Feedback boxes make it easy for you to get feedback without interrupting your visitors’ shopping experience.
These are a one-question form—placed in a highly visible area on your website.
While surveys collect the customer feedback you ask for, feedback boxes can bring insights you never expected.
For example, customers will point out bugs and other problems with their customer experience in a feedback box. This alerts you about the problems that would go unaddressed in a survey.
Here’s a great example from Kissmetrics: they used an open-ended question to ask customers what improvements could be made:
3. Reaching out directly
Sometimes, low-tech solutions are better for collecting high-quality customer feedback.
Calling your customers, emailing them, and organizing meetings with them are all great ways of getting feedback in person.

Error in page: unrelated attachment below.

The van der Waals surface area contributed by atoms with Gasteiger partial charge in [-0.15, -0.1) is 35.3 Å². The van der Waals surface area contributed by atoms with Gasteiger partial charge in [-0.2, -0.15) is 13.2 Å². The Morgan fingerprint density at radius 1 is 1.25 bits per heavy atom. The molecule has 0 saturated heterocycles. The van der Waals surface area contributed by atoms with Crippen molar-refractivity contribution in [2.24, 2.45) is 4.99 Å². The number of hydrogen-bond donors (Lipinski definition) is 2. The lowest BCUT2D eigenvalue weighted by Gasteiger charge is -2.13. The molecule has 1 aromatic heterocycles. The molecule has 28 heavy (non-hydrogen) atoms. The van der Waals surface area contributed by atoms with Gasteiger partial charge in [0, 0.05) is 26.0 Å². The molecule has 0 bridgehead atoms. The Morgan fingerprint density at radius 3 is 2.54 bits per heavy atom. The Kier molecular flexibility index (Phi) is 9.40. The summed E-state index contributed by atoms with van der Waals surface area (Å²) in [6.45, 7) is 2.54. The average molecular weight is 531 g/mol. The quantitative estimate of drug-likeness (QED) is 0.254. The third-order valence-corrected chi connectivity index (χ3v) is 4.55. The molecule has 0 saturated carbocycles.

You can get more value from a simple conversation like verbal and non-verbal cues that you won’t normally get from a survey.
4. Checking heatmaps
Instead of asking your customers directly for feedback, you can look at their actions.
A heatmap gives you a graphical representation of how your visitors interact with your website. Tools like Hotjar, track:
- which sections of your site people are visiting
- where they’re clicking
- where they tend to get stuck
These tools help you to improve the user experience based on what you see on the heatmap. If website visitors tend to get stuck on a certain page, make the navigation smoother on that page. Or, you can also eliminate and restructure sections to provide more value for your customers.